The Data Protection Commissioner recently published an updated guidance note on data protection issues in connection with the use of CCTV and new guidance notes on body worn cameras and drones. The updated guidance on CCTV is particularly noteworthy since CCTV systems are so widely used and the changes might require some businesses to update their internal policies to comply with best practice. Each of the notes provides useful practical guidance on the application of data protection principles to these technologies regarding matters such as proportionality, transparency, security, retention, disclosure to third parties and complying with access requests.

Key points arising from these guidance notes include the following:

  • The guidance notes set out recommended steps for a data controller to take and document before using CCTV, body worn cameras or drones, which include a risk assessment, a privacy impact assessment and a specific data protection policy. These imply, and in the case of CCTV specifically state, that the Office of the Data Protection Commissioner expects such steps to be carried out and documented, with the inference that a failure to do so will be viewed in an unfavourable light in the event of an investigation or audit.
  • Each of the notes specifically refers to the ruling on the ‘household exemption’ by the Court of Justice of the European Union in the Ryneš case (Case C-212/13). In this case it was held that Article 3(2) of the Data Protection Directive, which provides that the Directive does not apply to the processing of personal data “by a natural person in the course of a purely personal or household activity”, is to be construed narrowly. In particular, the Court stated that “to the extent that video surveillance [ by an individual for security purposes at their own home] covers, even partially, a public space and is accordingly directed outwards from the private setting of the person processing the data in that manner, it cannot be regarded as an activity which is a purely ‘personal or household’ activity” for these purposes. The consequences of this ruling for the application of section 1(4)(c) of the Data Protection Acts 1988 and 2003 (which provides for the ‘household exemption’) to the use by individuals of CCTV, body worn cameras and drones are explained in the guidance notes.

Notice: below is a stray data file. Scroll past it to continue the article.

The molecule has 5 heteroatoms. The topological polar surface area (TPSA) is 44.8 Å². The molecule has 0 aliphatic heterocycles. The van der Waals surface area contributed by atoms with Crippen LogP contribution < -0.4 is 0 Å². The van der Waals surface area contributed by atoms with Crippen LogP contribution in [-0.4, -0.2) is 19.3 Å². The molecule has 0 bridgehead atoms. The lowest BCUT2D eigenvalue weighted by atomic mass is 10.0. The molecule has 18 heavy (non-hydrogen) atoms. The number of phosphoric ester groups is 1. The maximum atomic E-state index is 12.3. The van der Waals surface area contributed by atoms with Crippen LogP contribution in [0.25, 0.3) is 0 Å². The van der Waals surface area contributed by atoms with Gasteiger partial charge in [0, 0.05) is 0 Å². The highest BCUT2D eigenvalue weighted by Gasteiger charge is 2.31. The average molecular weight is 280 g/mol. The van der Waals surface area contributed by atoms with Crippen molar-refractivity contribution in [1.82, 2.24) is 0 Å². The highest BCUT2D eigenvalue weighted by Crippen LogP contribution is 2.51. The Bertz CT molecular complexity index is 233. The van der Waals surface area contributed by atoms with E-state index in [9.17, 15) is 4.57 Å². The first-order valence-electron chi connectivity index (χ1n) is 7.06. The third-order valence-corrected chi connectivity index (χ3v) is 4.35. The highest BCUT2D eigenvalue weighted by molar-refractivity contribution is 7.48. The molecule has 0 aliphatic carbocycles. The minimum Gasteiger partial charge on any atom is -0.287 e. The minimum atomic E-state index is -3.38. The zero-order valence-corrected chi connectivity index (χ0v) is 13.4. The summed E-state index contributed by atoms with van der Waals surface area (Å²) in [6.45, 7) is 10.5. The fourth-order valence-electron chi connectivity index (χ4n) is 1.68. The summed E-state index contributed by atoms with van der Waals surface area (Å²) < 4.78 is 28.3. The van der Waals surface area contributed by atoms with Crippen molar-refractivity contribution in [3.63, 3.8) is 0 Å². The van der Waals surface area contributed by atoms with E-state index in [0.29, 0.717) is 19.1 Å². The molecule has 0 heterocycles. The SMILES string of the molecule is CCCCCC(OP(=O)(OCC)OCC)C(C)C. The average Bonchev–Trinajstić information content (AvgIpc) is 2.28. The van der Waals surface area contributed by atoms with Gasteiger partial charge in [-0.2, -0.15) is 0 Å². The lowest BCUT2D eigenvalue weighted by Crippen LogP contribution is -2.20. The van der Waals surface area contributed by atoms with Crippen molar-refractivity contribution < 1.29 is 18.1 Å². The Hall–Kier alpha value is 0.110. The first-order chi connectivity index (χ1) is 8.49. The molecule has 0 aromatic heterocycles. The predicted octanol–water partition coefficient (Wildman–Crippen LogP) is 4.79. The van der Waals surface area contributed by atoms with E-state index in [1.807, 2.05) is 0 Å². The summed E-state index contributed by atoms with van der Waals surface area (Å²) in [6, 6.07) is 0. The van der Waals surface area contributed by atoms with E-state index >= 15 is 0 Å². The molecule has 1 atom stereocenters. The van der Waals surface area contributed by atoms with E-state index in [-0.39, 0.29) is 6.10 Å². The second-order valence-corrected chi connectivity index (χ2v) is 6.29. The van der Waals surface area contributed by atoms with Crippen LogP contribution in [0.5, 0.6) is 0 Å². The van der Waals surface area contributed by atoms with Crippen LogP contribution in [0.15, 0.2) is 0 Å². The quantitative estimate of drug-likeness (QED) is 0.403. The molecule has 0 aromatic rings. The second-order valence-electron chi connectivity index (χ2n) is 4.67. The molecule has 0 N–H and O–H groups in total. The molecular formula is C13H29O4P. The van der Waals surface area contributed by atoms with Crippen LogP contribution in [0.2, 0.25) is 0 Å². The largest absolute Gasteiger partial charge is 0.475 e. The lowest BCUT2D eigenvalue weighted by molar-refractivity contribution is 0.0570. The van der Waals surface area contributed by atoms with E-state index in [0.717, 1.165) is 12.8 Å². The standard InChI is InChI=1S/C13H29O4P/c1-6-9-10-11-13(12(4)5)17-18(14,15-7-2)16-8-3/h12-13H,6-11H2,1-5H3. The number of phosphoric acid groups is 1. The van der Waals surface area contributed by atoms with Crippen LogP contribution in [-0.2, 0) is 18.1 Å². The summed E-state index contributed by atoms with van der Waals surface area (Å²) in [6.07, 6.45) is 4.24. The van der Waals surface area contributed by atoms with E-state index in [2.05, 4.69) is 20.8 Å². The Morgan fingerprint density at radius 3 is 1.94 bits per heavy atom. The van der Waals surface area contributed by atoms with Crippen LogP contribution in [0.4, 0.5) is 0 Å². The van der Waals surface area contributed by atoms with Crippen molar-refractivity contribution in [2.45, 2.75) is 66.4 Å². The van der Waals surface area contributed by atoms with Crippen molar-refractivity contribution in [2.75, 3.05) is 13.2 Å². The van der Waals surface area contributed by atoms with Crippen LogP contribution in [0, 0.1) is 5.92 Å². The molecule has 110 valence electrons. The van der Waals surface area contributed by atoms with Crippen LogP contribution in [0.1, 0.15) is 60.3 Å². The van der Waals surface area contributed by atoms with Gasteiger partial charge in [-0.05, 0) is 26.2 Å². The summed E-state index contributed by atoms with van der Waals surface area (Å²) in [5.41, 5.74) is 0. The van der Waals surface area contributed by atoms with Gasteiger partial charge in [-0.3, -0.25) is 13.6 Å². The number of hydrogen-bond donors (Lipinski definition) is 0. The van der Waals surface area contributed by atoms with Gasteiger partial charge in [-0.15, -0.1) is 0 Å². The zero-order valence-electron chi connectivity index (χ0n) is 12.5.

• It is emphasised that covert surveillance is generally unlawful, except in very limited circumstances. In the case of body worn cameras and drones, in particular, (since these devices may be inconspicuous) it is expected that appropriate steps will be taken to make individuals aware that personal data relating to them may be recorded by such equipment.
  • The guidance note regarding drones emphasises that their use is primarily governed by the Irish Aviation Authority and that it addresses data protection issues only. It specifically cross-refers to Opinion 01/2015 of the Article 29 Working Party on Privacy and Data Protection Issues relating to the Utilisation of Drones.